Access count of this item: 52
|Other Titles:||<Original Articles>Barley Consumption in Himalayan Highlands: Changes in Grain Intakes, Nutrition, and Health in Ladakh, India|
|Author's alias:||Kimura, Yumi|
|Publisher:||京都大学ヒマラヤ研究会; 京都大学霊長類学・ワイルドライフサイエンス・リーディング大学院; 京都大学ヒマラヤ研究ユニット|
|Journal title:||ヒマラヤ学誌 : Himalayan Study Monographs|
|Abstract:||This paper focuses on changes in the diets and health of Himalayan highlanders living in Ladakh, India. In this region, where food resources have traditionally been limited by geographic factors, it was thought that lifestyle-related diseases were absent. However, according to research conducted by the "Highlands Civilizations" project at the Research Institute for Humanity and Nature in Kyoto, Japan, lifestyle-related diseases have been emerging in recent years as a problem. As a member of this research project, I conducted research on the relationships between changing ways of life, dietary habits, and lifestyle-related diseases in Ladakh and nearby communities in the Himalayas. I found that there were notable differences in the total calorie intake among people living in urban areas, due to individual differences in income, lifestyle, and other factors. This trend was also apparent in farming villages relatively near cities, where modernization and the increased flow of goods have affected residents' ways of life. However, among nomadic communities living on the Changtang Plateau in Ladakh, people continue to follow traditional patterns of eating, which means that there are not large differences in calorie intake among individuals of the same age group. In particular, there has been a striking shift in the staple food eaten by highlanders in cities and farming villages, as seen in a decrease in barley consumption and an increase in white rice consumption. These changes in diet and lifestyle have also had a noticeable impact on health. Meanwhile, in Western countries, barley has received more attention in recent years from researchers, as the health effects of this grain have become more widely known. Barley is said to have a high amount of dietary fiber and a relatively low glycemic index compared to other grains, such as rice and wheat. In particular, studies have shown that the water-soluble fiber contained in barley, which is high in β-glucan, can help to control and maintain healthy levels of cholesterol, blood sugar, and blood pressure. In the United States and Europe, it has now become trendy among health-conscious consumers to eat barley. Despite this barley "boom" in so-called developed countries, the opposite trend is occurring among villages that have traditionally eaten barley as a staple food. In Ladakh, the popularity of "tsampa, " a roasted barley flour, seems to be decreasing, although it remains one of the most important foods for Himalayan highlanders. In this article, I first summarize and review recent trends in the literature on barley, focusing on its nutritional value as well as its effects on health, from a nutritional science perspective. Next, I analyze data on the nutritional intake from barley and other grains, which is based on a research study conducted in Domkhar village in Ladakh, an area that is known for the cultivation of barley. Finally, I consider the reality of dietary changes in Domkhar village, drawing on quantitative data from recent years that tracks changes in nutritional intakes from grains, as well as interviews with the villagers on the broader political, economic, and historical context.|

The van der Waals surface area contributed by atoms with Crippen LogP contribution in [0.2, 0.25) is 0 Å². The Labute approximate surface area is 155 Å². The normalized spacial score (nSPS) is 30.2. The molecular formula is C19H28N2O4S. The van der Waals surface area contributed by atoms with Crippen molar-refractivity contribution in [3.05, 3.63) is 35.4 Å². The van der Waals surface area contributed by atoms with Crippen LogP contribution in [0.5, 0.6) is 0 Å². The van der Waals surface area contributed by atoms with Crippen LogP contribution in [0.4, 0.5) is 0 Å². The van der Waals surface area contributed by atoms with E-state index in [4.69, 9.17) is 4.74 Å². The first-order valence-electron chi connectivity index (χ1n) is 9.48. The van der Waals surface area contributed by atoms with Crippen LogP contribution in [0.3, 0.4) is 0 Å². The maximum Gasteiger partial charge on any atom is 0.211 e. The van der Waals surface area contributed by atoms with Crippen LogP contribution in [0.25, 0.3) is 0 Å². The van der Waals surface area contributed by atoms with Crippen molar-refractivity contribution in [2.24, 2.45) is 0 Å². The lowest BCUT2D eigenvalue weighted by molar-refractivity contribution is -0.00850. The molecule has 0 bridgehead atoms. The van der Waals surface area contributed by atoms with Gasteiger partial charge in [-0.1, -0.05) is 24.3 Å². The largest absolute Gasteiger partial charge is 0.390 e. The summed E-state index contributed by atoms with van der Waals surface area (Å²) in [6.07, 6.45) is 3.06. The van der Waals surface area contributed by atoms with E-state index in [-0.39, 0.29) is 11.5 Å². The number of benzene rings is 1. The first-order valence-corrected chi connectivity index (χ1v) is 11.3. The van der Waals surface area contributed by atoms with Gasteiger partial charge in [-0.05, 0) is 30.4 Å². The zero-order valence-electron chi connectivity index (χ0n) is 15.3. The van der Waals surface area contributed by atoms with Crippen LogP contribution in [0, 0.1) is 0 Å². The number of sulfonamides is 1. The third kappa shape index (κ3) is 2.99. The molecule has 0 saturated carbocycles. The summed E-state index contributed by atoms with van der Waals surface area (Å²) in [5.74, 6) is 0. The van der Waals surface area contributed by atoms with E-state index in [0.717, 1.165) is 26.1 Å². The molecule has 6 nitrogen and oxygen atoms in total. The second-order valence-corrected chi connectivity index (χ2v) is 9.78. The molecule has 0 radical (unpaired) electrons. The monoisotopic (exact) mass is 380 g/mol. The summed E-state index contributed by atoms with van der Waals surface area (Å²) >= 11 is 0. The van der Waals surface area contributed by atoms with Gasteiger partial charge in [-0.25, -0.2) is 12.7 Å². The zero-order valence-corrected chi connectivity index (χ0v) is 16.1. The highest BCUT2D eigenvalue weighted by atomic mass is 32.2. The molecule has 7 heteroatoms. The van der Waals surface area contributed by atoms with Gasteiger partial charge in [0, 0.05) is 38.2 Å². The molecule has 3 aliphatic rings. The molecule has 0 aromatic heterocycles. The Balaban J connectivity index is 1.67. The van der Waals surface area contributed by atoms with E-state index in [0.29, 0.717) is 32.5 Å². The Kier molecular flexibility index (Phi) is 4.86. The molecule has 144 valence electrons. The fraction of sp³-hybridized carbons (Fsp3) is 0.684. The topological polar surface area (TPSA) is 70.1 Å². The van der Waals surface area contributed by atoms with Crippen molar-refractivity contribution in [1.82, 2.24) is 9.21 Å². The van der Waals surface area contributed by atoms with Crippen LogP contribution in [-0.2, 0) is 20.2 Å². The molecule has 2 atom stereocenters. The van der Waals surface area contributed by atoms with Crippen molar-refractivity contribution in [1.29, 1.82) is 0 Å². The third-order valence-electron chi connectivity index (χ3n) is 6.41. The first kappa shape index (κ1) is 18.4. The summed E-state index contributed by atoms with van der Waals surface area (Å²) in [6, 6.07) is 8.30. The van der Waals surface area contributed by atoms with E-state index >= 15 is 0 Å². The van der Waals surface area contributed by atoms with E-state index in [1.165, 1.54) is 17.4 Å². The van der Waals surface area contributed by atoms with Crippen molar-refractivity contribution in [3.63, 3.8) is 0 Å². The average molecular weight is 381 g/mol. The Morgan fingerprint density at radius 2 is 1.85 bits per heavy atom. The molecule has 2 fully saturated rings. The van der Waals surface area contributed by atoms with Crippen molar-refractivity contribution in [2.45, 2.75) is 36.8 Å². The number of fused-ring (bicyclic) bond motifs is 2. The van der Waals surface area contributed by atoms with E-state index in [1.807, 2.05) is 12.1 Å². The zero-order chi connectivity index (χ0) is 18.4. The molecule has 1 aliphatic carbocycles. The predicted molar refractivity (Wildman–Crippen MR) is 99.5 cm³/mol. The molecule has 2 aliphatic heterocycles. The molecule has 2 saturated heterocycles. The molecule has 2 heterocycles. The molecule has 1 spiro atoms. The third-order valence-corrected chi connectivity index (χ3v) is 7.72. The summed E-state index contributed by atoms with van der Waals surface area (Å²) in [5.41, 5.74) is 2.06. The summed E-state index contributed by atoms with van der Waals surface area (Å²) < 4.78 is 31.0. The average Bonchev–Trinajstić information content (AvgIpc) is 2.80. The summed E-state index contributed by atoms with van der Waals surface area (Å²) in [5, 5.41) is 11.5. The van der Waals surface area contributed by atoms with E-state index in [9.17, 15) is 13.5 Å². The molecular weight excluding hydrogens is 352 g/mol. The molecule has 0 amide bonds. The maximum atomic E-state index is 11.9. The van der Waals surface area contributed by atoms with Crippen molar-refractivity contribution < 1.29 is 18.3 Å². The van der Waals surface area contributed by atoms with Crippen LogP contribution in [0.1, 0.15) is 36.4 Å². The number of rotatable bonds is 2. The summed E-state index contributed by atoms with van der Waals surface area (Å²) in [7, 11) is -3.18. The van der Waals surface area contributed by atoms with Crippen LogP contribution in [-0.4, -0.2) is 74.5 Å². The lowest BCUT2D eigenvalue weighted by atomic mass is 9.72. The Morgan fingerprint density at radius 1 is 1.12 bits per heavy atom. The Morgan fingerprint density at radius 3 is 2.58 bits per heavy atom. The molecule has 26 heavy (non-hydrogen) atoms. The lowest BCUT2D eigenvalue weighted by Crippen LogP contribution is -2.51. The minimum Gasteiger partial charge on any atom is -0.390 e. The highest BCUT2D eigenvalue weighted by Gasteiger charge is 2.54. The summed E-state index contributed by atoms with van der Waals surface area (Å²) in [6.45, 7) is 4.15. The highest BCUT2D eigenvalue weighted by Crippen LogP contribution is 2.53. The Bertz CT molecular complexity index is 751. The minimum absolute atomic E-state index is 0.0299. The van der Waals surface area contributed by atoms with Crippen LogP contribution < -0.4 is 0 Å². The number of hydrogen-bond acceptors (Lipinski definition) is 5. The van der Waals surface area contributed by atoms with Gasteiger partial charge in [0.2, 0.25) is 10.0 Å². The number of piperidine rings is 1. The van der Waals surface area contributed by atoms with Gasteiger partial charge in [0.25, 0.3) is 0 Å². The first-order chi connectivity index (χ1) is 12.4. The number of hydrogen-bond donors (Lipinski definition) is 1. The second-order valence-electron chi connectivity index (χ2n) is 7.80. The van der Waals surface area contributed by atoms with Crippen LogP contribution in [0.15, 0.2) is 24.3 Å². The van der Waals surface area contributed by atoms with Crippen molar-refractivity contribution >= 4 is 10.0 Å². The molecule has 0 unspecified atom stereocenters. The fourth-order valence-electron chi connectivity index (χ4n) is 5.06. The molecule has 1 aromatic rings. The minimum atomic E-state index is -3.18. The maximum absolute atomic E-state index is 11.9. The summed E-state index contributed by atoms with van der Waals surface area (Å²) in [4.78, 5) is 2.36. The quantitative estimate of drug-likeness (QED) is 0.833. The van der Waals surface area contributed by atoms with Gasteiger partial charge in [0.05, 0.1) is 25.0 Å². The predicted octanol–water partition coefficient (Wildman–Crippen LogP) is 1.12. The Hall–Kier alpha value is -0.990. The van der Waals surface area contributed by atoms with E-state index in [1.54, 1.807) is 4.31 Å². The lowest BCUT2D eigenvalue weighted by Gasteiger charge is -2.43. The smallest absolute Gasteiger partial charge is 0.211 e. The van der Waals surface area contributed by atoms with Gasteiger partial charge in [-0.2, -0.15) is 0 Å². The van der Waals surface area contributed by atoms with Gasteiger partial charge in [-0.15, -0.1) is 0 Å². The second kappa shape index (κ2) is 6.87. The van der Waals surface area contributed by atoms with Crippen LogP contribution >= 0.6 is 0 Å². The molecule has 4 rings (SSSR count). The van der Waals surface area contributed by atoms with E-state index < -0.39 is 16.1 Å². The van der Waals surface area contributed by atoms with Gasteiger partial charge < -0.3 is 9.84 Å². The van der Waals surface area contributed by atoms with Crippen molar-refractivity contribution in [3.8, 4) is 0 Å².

|Appears in Collections:||第19号|
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